Of course it is often more complex than this, but that’s the basic idea of some concepts to remember when working with fearful dogs. Another imperative rule I’ve learned is that a relationship needs to be built on the dog’s own terms. You can use food to win them over, but toss it to them instead of asking them to take it from your hand. This alleviates pressure on the dog and prevents a forced relationship turning bad, like Love & a Six-Foot Leash writes about on their own blog. Having a dog come up to you on their own terms, asking for attention and human contact, will build a much deeper, stronger trust.
This is what I did with Lucy when I stayed with her last week. She spent most of the first three days in her crate just staring at me (she actually didn’t have a problem with eye contact like many fearful dogs do). I went about my business, completely ignoring her – except every once in a while when I walked past her crate I would drop a treat. I was careful not to go into her crate as to not invade her secure hiding spot, but I dropped it just outside where she still felt comfortable snatching it. When she got a bit more brave and would come out to investigate, I would toss her a treat and when she went up to eat it, I would walk away from her – further reinforcing the notion that I bring yummy things but will not pressure you into getting close to me.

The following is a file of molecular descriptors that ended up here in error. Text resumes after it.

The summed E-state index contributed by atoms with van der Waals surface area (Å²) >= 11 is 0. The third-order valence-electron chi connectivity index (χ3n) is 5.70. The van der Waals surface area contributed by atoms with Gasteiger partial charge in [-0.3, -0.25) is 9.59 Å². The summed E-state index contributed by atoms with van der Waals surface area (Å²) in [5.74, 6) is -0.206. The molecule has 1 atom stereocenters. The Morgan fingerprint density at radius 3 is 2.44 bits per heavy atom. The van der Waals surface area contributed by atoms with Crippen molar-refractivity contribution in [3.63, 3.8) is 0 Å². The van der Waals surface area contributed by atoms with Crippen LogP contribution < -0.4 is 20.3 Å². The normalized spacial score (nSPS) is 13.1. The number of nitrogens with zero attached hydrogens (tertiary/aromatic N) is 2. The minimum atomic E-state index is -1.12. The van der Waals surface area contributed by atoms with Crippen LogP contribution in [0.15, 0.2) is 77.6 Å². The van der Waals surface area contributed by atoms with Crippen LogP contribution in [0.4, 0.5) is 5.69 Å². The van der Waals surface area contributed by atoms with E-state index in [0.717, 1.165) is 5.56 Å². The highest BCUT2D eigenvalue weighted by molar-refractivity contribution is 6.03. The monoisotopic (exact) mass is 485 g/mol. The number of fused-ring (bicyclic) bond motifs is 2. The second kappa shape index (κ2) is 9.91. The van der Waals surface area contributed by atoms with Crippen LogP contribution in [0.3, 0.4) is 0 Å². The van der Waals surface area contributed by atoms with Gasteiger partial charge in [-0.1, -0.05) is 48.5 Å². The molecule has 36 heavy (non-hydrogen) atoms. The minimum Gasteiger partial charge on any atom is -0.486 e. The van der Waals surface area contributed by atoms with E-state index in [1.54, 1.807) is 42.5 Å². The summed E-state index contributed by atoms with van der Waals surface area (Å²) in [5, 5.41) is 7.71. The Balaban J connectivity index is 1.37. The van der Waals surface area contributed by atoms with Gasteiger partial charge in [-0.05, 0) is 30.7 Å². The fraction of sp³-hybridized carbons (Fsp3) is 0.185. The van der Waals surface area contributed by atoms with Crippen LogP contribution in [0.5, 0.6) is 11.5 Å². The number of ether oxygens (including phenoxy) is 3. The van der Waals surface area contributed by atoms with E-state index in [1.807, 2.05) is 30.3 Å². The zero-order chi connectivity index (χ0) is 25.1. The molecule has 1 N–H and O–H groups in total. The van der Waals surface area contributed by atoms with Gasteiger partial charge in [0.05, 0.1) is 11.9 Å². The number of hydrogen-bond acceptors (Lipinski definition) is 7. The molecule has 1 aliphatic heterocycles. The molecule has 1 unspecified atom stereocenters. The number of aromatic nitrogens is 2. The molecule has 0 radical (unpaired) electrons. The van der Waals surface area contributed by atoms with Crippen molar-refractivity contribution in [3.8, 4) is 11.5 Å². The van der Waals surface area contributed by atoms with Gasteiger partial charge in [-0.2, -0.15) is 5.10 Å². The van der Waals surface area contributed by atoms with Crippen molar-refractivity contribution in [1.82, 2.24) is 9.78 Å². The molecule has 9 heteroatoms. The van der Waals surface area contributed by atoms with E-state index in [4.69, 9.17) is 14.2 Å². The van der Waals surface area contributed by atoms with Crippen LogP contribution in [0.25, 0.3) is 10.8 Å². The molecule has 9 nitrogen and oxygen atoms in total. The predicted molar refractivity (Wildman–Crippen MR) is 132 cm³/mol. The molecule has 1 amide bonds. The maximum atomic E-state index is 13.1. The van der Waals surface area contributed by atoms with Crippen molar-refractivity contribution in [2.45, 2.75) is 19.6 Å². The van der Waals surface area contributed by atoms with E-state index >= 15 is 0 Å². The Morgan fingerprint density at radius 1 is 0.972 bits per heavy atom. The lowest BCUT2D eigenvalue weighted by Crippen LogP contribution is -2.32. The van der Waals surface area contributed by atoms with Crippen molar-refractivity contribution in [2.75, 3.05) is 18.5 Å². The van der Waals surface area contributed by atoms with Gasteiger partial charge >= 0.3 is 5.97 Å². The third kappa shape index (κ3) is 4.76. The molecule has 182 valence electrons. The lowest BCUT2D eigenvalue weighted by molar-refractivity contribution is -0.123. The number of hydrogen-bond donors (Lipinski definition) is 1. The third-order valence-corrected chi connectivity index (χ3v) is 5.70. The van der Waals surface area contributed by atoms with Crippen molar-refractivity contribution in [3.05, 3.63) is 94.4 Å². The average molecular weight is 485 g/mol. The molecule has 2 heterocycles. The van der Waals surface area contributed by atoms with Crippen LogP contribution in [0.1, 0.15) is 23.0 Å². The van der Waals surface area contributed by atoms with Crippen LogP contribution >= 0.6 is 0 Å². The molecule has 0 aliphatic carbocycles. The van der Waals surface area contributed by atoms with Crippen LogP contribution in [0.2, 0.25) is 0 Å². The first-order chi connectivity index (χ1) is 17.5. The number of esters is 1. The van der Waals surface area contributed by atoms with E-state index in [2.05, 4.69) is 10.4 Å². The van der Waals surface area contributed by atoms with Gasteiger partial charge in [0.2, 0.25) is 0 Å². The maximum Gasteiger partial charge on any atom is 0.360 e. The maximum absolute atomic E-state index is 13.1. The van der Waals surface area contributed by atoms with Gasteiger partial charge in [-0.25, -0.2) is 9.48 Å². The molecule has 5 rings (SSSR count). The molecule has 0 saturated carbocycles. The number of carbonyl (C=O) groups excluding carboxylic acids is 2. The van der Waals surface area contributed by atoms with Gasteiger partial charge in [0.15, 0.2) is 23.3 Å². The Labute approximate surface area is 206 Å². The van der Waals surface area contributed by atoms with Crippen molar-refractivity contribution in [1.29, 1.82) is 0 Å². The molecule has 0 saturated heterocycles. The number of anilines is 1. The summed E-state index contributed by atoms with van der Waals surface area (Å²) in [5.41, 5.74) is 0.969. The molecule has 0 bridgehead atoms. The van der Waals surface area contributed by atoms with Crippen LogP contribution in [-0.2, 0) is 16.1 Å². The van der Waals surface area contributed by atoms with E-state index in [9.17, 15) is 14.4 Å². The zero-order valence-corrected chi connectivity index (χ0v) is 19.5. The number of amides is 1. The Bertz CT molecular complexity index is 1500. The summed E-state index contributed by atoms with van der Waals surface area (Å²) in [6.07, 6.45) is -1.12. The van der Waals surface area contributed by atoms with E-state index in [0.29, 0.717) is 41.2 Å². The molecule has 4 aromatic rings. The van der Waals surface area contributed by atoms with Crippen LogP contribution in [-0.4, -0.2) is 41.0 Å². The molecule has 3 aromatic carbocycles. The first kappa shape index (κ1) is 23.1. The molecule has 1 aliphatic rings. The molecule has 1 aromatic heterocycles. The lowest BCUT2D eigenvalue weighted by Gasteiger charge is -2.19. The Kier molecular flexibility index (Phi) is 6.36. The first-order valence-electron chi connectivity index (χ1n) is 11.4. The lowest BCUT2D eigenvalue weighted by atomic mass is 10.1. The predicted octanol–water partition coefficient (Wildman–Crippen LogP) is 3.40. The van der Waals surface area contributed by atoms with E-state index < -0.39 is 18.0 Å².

By the end of the week, Lucy would follow me around, but I still could not touch her. I am confident that had I spent a few additional days with her, she would have warmed up to me the same way she has her owner. I am still happy with her progress with me, and that I even got a bit of a tail wag upon my return home to her from work. I can only imagine what worries were going through her mind, so I was happy to show her that I would not force her to do anything if she was unsure about it. She seemed to very much appreciate that.
While much of this post is learned from reading books, attending workshops and seminars, and reflecting on my own personal experiences, I encourage you to head to the experts for more information. Patricia McConnell has a fabulous book called The Cautious Canine – How to Help Dogs Conquer Their Fear. In the MD/DC/VA area, Your Dog’s Friend offers exceptional classes for fearful dogs, including Confidence Building, Fearful Dog Class and TTouch Methods to Calm Your Dog. Also, one of the best web resources I have found is a site called Fearfuldogs.com – it covers more topics that I can even think of on the subject. The ASPCA also has quite the collection of great articles about fearful dogs. Whole Dog Journal outlines some exercises you can do with your fearful dog to build his confidence. There is a lot out there to help these poor little guys be a bit happier in our human world!